THE SNP are set for a landslide at the 2016 Holyrood elections, according to a new poll from TNS.

The same poll was a devastating read for Scottish Labour as it suggested former supporters would rather not vote at all than back the beleaguered party. Only half of people who voted Labour in May say they will definitely vote for Labour next year. The figures are 51 per cent on the constituency vote and 46 per cent on the list vote.

Sixty-two per cent of voters said they would be backing the SNP in the constituency vote at next year’s Scottish Parliament elections, more than three times as many as are backing Labour.

A total of 54 per cent said they will back the SNP in the list vote, an increase of three per cent.

The research, which was carried out between July 10 and August showed support for Labour in both the constituency ballot and the regional list at 20 per cent.

There was good news too for the Greens, who it is predicted would take nine seats on the eight per cent of the regional vote the poll suggested would back them next May. According to Weber Shandwick’s Scotland Votes site, the polling would see the SNP take 78 seats, Labour 25, the Tories15, the Greens on nine and the Lib Dems on two.

The poll also asked Scottish voters to rate how the Scottish Government were doing over key areas. There was mostly good news for the SNP, with more voters thinking they were doing a good job than a poor job on the economy, the NHS and education.

However, there was criticism for the Scottish Government’s record on crime and justice. 29 per cent of voters thought the government was doing a poor job, compared to 23 per cent who thought they were doing a good job. A total of 1,029 people aged 16 or over were questioned by TNS for the research.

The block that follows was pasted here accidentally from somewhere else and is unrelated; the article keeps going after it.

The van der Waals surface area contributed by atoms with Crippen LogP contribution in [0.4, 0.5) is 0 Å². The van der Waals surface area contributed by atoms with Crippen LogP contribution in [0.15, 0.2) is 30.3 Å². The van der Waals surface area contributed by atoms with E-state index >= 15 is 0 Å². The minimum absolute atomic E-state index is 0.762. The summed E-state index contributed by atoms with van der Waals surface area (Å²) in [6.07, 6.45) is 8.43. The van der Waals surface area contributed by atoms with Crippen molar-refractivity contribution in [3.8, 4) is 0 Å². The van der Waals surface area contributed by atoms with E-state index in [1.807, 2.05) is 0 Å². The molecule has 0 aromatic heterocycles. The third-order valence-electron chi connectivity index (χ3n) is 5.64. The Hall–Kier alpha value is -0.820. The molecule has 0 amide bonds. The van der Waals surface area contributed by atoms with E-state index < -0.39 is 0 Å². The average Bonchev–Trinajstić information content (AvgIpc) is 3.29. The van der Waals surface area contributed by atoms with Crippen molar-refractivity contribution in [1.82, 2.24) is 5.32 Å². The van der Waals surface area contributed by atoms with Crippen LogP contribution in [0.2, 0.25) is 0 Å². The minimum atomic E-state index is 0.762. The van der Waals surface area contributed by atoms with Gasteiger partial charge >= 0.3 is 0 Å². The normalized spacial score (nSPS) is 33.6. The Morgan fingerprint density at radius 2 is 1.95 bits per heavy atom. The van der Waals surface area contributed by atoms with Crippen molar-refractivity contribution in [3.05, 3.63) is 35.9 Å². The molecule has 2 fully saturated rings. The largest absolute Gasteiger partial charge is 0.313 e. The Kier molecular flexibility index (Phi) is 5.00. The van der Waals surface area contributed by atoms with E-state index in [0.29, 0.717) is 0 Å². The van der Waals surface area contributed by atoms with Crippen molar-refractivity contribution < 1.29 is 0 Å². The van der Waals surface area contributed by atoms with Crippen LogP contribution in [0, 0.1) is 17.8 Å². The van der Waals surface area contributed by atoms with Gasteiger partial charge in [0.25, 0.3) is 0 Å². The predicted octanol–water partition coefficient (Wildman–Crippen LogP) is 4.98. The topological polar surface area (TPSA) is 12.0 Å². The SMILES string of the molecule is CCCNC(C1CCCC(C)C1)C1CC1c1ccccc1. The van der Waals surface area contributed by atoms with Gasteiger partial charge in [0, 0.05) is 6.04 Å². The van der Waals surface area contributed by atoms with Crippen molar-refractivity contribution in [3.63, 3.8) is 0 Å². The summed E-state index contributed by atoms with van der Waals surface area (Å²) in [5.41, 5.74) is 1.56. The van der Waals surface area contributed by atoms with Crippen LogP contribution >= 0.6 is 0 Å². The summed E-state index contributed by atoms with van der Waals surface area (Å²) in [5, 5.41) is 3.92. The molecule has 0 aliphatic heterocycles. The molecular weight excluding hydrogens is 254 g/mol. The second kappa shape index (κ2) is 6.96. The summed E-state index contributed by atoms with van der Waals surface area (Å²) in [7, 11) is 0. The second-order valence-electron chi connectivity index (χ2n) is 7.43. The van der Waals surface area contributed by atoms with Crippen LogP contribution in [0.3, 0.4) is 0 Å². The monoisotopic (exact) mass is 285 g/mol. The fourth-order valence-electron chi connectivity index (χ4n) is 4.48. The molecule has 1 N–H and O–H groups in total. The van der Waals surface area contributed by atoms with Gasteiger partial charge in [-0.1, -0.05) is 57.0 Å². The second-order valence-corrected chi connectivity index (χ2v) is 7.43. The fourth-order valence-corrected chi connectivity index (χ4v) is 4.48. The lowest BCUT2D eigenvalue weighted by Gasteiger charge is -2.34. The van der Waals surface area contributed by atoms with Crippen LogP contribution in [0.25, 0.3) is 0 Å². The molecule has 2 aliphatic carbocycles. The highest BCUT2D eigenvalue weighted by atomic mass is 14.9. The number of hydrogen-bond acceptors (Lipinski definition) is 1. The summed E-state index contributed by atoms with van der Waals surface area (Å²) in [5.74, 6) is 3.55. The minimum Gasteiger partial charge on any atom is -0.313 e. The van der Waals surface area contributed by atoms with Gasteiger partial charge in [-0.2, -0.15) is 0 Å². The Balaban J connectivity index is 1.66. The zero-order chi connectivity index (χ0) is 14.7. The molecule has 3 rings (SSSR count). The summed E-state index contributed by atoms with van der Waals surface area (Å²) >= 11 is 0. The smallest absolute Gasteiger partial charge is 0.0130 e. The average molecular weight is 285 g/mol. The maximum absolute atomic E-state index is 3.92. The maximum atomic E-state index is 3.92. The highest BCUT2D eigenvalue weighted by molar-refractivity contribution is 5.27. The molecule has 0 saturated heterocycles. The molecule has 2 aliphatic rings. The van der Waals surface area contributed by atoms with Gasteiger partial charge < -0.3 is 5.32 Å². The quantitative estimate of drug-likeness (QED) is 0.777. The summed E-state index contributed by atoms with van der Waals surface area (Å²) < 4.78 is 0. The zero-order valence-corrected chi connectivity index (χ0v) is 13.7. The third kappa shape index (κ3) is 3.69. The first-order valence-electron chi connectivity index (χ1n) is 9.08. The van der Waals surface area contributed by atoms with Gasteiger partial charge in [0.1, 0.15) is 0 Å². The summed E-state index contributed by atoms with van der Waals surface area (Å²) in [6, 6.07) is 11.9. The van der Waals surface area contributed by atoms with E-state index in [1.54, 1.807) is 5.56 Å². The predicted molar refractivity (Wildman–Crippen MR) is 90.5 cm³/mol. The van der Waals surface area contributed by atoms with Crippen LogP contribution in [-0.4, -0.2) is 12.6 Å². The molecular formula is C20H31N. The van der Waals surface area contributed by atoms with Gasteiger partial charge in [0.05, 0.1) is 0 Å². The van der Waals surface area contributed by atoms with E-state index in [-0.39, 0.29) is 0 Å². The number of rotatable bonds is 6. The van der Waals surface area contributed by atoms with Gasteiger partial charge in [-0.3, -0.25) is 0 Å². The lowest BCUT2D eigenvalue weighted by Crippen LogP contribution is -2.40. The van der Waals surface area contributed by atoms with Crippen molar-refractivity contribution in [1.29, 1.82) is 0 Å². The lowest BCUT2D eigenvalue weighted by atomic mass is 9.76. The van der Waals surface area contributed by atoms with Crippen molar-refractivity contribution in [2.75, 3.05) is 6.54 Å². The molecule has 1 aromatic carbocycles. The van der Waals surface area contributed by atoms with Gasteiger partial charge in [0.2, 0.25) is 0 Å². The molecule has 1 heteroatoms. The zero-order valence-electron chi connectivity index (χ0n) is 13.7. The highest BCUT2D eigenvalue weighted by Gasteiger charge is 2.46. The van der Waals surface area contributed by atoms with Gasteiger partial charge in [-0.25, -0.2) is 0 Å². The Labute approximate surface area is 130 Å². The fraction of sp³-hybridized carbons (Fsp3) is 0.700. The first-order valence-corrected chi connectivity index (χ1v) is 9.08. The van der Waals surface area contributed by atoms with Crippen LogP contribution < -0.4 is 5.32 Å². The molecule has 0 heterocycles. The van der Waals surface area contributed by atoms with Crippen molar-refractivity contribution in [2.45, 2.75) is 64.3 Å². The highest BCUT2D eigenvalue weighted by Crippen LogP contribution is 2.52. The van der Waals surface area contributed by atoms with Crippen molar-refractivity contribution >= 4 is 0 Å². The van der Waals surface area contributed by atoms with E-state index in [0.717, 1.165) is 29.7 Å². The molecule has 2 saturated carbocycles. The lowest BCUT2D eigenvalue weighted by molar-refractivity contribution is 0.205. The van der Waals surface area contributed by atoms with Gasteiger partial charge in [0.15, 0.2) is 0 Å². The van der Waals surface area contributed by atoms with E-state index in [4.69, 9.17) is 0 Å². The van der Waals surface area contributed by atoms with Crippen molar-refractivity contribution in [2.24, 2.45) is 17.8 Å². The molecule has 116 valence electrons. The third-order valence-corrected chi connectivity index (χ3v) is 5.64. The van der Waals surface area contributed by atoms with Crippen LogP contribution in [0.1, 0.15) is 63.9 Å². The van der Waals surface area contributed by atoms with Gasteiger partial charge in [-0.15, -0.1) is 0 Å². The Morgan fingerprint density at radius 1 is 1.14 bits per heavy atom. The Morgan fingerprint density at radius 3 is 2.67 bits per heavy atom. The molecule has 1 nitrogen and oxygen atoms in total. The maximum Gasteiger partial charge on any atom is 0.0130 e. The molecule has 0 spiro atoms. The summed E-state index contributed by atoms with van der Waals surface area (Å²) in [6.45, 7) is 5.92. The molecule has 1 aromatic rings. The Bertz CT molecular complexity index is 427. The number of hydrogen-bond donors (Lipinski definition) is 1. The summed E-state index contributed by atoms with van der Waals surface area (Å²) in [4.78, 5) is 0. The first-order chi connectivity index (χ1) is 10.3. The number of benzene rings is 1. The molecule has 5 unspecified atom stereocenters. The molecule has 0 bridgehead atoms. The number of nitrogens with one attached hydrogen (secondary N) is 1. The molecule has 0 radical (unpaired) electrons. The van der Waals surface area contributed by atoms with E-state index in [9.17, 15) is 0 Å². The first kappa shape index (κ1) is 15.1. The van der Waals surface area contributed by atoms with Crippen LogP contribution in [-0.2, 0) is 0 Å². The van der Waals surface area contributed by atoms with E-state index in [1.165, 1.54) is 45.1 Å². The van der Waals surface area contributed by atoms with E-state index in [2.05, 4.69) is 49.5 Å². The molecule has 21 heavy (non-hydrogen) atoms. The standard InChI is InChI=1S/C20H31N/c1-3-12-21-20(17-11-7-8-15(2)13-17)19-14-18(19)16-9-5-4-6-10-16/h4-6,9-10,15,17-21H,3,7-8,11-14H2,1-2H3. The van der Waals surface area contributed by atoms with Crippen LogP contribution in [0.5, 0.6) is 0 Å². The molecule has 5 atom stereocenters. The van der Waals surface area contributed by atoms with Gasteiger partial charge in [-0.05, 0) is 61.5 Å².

Ailsa Henderson, professor of political science at the University of Edinburgh and a fellow of the Centre for Constitutional Change, said there was a lot to take from the poll.

Henderson said: “If you combine all the people who haven’t decided how they’re going to vote, or weren’t going to vote, or refused to answer the questions, it’s 43 per cent of the sample. That’s almost half the electorate. That’s pretty high.

“What’s is also striking if you look at those undecided figures across the party, Labour, Lib Dem, Conservative supporters – between a third and a half of them are undecided. Whereas with the SNP it’s 14 per cent. They’re hanging on to their supporters in a way that the other parties aren’t.”

The professor continued: “If you look at turnout figures in some of those tables, Labour supporters weren’t voting. More than any other party. The crisis of Labour is not just that it’s losing supporters to the SNP, though it is: their long-term Labour supporters who don’t want to vote for the SNP just don’t want to vote.”

SNP business convener Derek Mackay welcomed the poll: “This is another exceptional poll showing support for the SNP remains at extraordinary levels after eight years in Government – it is also a vote of confidence in our 56 new SNP MPs, who are working hard for Scotland and have already secured Tory climbdowns on issues such as English votes for English laws, fox hunting and the Human Rights Act.”

Mackay added: “We take absolutely nothing for granted, and will keep working hard every day between now and next year’s Holyrood election to retain the trust of people right across Scotland as we look to build on our record of delivery and success.”

Patrick Harvie said his party were ready to stand up and be the effective opposition to the SNP. “While Labour continues to tear itself apart, Scottish Greens are engaging in local communities and we’re finding people are open to our big ideas on jobs and the economy,” he said. “We have real strengths in the parliament we want to build on. Alison Johnstone has led the way on opposition to unconventional gas extraction and support for energy efficient housing, while also winning football fans the right to buy their clubs. And John Finnie brought the whole issue of armed policing to the fore.”

Scottish Labour acting leader Iain Gray said: “The road back for Scottish Labour is going to be long and difficult. There can be no quick fix. With a new leader to be announced on Saturday we will spend the coming weeks and months seeking to win back the trust of the people of Scotland.”